Religion is very important to me. I’m not unusual. According to a recent Pew report, three-quarters of Americans said that religion was at least “somewhat important” in their lives, and well over half said that it was “very important.” Only 11 percent said that it was “not important.”
We are privileged to live in a country where our respective faiths are generally protected and respected. Of course, there are the random acts of bigotry, like overturned gravestones, the heckling of men and women in religious garb and the destruction of religious icons. Sometimes Muslims live in fear, sometimes Jews and sometimes Christians are the ones picking up the shattered glass from their vandalised churches.
But for the most part, we do not cower in basements to read the New Testament, the Torah or the Quran. While religion might only be “somewhat important,” the right to believe or disbelieve without any sanction or explanation is the single most important incident of our collective citizenship.
That is why I was smiling on Wednesday evening and again on Thursday morning when I learned President Trump’s second “travel ban” was blocked by courts in Hawaii and Maryland.
Because, and you have to listen to me closely without putting on the cartoonish “anti-” and “pro-” immigration uniforms, this travel ban was not aimed at travel. It was aimed at religion.
Most of those who support Trump’s attempts to limit the issuance of visas to citizens of certain countries truly believe there is a nexus between the nationality of those citizens and the bombs that explode in marketplaces and churches, outside synagogues and at airports. More important, they believe that it is not only the passports of those citizens that predict the propensity toward terror, but their professed faith.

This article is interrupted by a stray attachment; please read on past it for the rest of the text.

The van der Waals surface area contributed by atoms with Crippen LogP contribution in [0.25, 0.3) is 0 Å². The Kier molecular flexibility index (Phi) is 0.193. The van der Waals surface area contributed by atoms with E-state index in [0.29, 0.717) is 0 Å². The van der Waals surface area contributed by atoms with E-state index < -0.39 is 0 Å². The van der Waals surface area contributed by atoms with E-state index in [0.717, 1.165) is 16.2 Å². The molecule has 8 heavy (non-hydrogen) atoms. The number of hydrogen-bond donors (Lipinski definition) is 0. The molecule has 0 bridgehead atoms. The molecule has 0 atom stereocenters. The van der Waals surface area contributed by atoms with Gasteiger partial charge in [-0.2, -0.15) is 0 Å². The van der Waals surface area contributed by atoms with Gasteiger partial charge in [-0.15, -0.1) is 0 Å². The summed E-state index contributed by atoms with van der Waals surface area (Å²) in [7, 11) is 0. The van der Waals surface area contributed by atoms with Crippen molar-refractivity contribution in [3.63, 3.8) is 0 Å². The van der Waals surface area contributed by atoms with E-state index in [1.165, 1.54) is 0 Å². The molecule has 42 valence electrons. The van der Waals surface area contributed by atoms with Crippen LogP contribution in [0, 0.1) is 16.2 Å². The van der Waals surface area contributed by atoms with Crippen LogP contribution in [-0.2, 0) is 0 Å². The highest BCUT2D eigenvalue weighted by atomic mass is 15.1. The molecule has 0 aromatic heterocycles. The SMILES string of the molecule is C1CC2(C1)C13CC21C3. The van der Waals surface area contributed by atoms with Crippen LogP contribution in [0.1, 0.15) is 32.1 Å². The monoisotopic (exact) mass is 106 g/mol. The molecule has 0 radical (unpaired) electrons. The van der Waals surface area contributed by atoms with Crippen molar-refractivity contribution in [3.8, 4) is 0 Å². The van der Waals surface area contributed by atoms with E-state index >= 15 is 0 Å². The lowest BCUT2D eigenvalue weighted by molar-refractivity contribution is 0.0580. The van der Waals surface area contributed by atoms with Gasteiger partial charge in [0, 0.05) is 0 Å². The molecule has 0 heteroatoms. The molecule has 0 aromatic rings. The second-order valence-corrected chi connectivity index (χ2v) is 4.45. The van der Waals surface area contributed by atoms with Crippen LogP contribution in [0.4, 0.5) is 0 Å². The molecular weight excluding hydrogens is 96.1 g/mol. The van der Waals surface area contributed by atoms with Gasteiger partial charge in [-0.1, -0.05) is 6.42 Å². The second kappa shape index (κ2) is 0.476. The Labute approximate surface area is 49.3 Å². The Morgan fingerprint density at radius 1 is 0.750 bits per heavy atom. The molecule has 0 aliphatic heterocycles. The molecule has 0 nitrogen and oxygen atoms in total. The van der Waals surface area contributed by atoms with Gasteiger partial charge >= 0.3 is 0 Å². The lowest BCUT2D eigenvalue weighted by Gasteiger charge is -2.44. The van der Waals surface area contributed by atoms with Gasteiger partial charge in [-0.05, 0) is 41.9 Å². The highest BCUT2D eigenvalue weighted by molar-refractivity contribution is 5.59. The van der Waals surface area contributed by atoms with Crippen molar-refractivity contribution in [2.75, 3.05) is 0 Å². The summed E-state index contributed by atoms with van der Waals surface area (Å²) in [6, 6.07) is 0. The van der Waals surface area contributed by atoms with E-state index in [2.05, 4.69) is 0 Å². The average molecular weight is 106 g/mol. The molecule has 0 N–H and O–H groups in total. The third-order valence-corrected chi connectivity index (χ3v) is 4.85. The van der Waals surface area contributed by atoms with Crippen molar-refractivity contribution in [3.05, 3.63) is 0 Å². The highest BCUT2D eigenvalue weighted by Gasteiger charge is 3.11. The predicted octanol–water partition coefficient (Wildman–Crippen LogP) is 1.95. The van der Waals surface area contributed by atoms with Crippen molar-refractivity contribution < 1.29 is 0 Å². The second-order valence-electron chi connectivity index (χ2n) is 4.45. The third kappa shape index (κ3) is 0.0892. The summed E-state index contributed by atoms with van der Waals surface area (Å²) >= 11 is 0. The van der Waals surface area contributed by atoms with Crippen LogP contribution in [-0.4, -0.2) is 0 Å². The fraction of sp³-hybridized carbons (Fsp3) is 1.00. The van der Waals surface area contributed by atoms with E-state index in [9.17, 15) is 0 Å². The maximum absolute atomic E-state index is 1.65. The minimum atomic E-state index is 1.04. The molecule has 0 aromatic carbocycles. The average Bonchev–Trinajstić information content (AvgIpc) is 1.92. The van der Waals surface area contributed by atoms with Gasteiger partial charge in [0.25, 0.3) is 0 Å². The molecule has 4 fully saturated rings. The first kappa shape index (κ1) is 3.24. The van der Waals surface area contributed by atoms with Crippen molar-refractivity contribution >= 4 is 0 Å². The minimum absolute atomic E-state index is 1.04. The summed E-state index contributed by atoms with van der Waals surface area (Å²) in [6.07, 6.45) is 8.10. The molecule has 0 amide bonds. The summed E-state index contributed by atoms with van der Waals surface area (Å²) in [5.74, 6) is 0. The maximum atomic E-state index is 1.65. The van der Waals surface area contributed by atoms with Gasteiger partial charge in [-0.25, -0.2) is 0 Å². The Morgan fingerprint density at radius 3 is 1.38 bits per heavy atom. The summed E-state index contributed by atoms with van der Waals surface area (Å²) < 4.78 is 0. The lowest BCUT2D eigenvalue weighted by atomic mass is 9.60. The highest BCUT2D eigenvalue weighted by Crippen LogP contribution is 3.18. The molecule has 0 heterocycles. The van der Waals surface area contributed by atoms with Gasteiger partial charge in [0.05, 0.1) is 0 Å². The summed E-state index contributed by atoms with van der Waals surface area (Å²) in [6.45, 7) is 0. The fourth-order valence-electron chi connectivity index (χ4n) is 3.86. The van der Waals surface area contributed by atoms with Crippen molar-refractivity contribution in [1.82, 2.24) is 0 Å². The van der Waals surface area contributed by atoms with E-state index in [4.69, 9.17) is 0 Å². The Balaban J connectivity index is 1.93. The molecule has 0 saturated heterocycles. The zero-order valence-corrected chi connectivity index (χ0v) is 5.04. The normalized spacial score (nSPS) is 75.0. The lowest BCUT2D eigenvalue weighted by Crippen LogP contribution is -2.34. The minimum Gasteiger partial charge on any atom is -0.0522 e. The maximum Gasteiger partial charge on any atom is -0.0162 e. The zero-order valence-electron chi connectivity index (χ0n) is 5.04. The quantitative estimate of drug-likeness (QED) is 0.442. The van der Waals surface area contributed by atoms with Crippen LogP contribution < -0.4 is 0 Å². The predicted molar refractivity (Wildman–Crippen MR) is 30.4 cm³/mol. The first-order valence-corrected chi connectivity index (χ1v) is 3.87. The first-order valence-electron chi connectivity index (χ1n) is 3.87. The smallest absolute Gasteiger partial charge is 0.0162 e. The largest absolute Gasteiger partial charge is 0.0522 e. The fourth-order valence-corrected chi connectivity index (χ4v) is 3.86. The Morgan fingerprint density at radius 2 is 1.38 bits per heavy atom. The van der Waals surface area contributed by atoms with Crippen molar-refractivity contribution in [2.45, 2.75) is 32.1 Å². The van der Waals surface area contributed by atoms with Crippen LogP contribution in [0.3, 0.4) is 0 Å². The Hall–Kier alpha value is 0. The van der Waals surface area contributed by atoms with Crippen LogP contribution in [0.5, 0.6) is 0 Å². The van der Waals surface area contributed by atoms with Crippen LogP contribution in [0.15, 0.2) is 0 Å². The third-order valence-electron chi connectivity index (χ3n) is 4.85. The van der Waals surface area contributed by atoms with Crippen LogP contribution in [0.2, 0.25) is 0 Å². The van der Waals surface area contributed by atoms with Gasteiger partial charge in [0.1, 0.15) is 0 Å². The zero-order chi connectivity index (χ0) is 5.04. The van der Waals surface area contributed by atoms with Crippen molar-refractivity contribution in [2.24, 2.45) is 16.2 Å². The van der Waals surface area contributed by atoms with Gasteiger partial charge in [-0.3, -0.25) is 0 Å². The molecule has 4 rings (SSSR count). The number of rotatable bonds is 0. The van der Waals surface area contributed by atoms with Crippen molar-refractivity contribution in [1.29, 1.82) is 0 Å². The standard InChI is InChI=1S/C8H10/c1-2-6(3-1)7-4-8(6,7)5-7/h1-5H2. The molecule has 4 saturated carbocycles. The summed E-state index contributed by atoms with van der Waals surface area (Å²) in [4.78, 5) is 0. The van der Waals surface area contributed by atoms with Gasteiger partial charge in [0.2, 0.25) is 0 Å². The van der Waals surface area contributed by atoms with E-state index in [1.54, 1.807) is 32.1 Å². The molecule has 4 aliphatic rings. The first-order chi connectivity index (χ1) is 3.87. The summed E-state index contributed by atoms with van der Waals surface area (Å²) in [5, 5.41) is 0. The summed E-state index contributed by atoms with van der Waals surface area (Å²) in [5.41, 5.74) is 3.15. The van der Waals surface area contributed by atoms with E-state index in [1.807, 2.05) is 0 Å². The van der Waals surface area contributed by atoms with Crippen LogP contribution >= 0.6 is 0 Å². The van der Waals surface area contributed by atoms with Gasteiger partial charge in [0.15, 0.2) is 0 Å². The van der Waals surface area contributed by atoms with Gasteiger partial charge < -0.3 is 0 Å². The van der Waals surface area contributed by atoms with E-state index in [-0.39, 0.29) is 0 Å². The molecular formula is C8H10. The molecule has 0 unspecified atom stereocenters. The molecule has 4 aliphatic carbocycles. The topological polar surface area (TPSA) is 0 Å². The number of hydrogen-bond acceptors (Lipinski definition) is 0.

I know our president believed that, at least judging from what he said on the campaign trail, when he was “calling for a total and complete shutdown of Muslims entering the United States.” To be fair, he added that the shutdown would only be temporary, until “our country’s representatives can figure out what is going on.” Of course, given the agility of our politicians and the speed with which they act, that means we’ll be waiting until the 12th day in the month of Never.
When the administration tried to present its first, ill-fated immigration initiative as just a travel ban, most of us who remembered his comments about Muslims said “that’s not what you said the first time, Mr President.” We also recalled the pithy observations of one of Trump’s policy gurus, Stephen Miller, who was instrumental in crafting the original, ill-fated ban and who has a history of attacking “Islamofascism.” Miller confirmed in a Fox News interview that the second ban was basically the first one wrapped up in prettier paper. In fact, he said, “Fundamentally, you’re still going to have the same basic policy outcome for the country.”
That policy outcome was to make sure that immigrants from majority-Muslim countries would not be able to come into the country, in some cases for 90 days, in some cases for much longer, in some cases permanently.
Another reason the travel ban is actually a Muslim ban is because it conveniently forgot to put Venezuela on the list, the native country of Carlos the Jackal, a most prolific terrorist, or Colombia, or Ireland, or Croatia, or Cuba, or many other countries with a non-Muslim majority population that have been the source of much of the world’s terrorist acts over the past 40 years.
Tribune News Service